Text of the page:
Richmond Hill Fire and Emergency Services, like other fire departments, consists of a courageous group of individuals whom I respect tremendously. People look at these workers in emergency services as heroes — and rightfully so. But in so doing, we sometimes forget that firefighters are people too. People make mistakes, sometimes costly ones.
A few days ago, while on my way to get gas and then drive to school, the car I was in had a close encounter of the most unpleasant kind with a fire truck speeding northbound on Yonge Street in Richmond Hill, just north of Major Mackenzie Drive.
Its lights and sirens were on. The standard protocol in such situations took over, as I and the two cars in front of me pulled over to the right to let the fire truck pass. But as it got closer and those sirens got louder, the passenger in my car noticed that something was wrong. The fire hose was dangling far behind the truck… and was simulating a weapon of mass destruction.
A standard fire hose is 50 feet long and has a large brass attachment at the end of it, called a coupling. So a speeding fire truck whipping its hose violently across one of the busiest thoroughfares in York Region is a recipe for disaster.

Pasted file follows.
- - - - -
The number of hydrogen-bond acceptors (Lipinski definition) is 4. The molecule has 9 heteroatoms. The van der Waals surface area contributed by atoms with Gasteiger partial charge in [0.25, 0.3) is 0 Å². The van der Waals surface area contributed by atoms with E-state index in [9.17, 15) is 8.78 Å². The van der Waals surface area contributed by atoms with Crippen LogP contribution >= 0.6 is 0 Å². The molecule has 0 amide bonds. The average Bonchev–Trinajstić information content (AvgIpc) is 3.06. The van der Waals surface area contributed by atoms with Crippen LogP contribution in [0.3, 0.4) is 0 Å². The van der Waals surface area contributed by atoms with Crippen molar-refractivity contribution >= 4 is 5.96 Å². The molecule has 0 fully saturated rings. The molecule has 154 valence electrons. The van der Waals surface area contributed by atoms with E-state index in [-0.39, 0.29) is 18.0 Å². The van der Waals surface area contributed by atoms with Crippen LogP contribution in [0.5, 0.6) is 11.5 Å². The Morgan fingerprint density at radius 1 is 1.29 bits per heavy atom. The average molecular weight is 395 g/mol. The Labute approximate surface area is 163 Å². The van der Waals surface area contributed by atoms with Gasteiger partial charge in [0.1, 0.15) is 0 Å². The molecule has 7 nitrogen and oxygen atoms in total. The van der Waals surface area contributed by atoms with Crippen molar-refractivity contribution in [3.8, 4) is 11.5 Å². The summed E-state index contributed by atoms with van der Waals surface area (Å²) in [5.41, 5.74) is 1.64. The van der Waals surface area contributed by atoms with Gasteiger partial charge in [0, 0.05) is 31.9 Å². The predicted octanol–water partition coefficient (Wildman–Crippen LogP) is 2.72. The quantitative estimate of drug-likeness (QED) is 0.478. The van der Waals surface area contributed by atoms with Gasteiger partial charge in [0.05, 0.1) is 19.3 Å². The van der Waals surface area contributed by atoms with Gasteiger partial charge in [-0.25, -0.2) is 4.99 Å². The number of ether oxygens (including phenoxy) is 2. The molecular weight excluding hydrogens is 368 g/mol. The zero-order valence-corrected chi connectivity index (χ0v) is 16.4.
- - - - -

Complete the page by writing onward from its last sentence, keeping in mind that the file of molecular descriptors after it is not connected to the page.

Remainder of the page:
And within a second of the fire truck passing my vehicle, the hose strafed the side of my mother’s Pontiac Grand Prix… and the brass coupling at the end turned the driver’s side taillight into a patch of colourful plastic shards spread across the pavement. (Had it connected one foot higher, it might have come through the rear windshield — and could have resulted in something much worse than property damage.)
They continued northbound on Yonge Street to answer the call, the hose still flying across two lanes of traffic.
While I was sitting in the police station after reporting the incident, the fire truck’s driver and another firefighter came in. They’d been alerted of the mishap. They had no idea that the hose had come undone until they arrived at their destination. The sirens were too loud and the dragging hose fell into their mirrors’ blind spot. They were embarrassed and apologetic.
The damage to the vehicle was almost $3,500, which was covered by insurance. Two other drivers also reported damage to their vehicles — but thankfully no one was hurt. For me, it was an extreme case of being in the wrong place at the wrong time. The police, the insurance company and the auto repair shop all said that they had never heard of anything like this before.
I take this experience as a lesson learned — that anything can happen on the roads. And the next time I pull over for a fire truck… I’ll probably duck my head too.